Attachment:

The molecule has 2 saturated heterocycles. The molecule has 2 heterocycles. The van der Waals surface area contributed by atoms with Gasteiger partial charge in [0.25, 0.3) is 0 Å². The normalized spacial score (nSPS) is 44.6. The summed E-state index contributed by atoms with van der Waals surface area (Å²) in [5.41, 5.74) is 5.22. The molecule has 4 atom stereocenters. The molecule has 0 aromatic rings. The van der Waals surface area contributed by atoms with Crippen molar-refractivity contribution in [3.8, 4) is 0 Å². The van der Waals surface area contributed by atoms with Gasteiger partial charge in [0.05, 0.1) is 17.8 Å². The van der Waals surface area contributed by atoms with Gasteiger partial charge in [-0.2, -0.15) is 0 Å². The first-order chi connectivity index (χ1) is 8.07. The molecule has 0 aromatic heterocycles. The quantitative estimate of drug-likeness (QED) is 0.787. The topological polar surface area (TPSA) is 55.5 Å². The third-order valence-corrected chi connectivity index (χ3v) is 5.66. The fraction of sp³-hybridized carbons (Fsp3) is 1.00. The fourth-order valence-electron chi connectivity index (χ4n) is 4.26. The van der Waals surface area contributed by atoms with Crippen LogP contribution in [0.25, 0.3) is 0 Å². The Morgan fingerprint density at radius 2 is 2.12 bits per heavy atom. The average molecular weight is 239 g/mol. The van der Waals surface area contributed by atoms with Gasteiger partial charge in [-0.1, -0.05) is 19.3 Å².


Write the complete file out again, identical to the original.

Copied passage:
The molecule has 2 saturated heterocycles. The molecule has 2 heterocycles. The van der Waals surface area contributed by atoms with Gasteiger partial charge in [0.25, 0.3) is 0 Å². The normalized spacial score (nSPS) is 44.6. The summed E-state index contributed by atoms with van der Waals surface area (Å²) in [5.41, 5.74) is 5.22. The molecule has 4 atom stereocenters. The molecule has 0 aromatic rings. The van der Waals surface area contributed by atoms with Crippen molar-refractivity contribution in [3.8, 4) is 0 Å². The van der Waals surface area contributed by atoms with Gasteiger partial charge in [0.05, 0.1) is 17.8 Å². The van der Waals surface area contributed by atoms with Gasteiger partial charge in [-0.2, -0.15) is 0 Å². The first-order chi connectivity index (χ1) is 8.07. The molecule has 0 aromatic heterocycles. The quantitative estimate of drug-likeness (QED) is 0.787. The topological polar surface area (TPSA) is 55.5 Å². The third-order valence-corrected chi connectivity index (χ3v) is 5.66. The fraction of sp³-hybridized carbons (Fsp3) is 1.00. The fourth-order valence-electron chi connectivity index (χ4n) is 4.26. The van der Waals surface area contributed by atoms with Crippen LogP contribution in [0.25, 0.3) is 0 Å². The Morgan fingerprint density at radius 2 is 2.12 bits per heavy atom. The average molecular weight is 239 g/mol. The van der Waals surface area contributed by atoms with Gasteiger partial charge in [-0.1, -0.05) is 19.3 Å².